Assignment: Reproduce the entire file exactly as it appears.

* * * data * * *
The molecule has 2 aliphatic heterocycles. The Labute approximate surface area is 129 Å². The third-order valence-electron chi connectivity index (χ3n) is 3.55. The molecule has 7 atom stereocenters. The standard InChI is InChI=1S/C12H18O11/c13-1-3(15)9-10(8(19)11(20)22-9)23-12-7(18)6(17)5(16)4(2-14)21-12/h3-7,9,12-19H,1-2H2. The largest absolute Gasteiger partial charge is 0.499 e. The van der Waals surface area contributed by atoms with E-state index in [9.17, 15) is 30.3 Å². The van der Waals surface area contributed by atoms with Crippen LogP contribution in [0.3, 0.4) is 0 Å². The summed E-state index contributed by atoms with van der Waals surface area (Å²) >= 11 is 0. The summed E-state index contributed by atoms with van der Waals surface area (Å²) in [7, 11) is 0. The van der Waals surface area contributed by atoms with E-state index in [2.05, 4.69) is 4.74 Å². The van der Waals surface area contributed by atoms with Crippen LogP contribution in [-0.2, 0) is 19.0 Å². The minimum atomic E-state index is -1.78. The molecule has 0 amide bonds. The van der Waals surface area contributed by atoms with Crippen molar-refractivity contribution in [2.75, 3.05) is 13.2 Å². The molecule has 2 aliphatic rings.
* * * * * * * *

The molecule has 2 aliphatic heterocycles. The Labute approximate surface area is 129 Å². The third-order valence-electron chi connectivity index (χ3n) is 3.55. The molecule has 7 atom stereocenters. The standard InChI is InChI=1S/C12H18O11/c13-1-3(15)9-10(8(19)11(20)22-9)23-12-7(18)6(17)5(16)4(2-14)21-12/h3-7,9,12-19H,1-2H2. The largest absolute Gasteiger partial charge is 0.499 e. The van der Waals surface area contributed by atoms with E-state index in [9.17, 15) is 30.3 Å². The van der Waals surface area contributed by atoms with Crippen LogP contribution in [0.3, 0.4) is 0 Å². The summed E-state index contributed by atoms with van der Waals surface area (Å²) >= 11 is 0. The summed E-state index contributed by atoms with van der Waals surface area (Å²) in [7, 11) is 0. The van der Waals surface area contributed by atoms with E-state index in [2.05, 4.69) is 4.74 Å². The van der Waals surface area contributed by atoms with Crippen LogP contribution in [-0.2, 0) is 19.0 Å². The minimum atomic E-state index is -1.78. The molecule has 0 amide bonds. The van der Waals surface area contributed by atoms with Crippen molar-refractivity contribution in [2.75, 3.05) is 13.2 Å². The molecule has 2 aliphatic rings.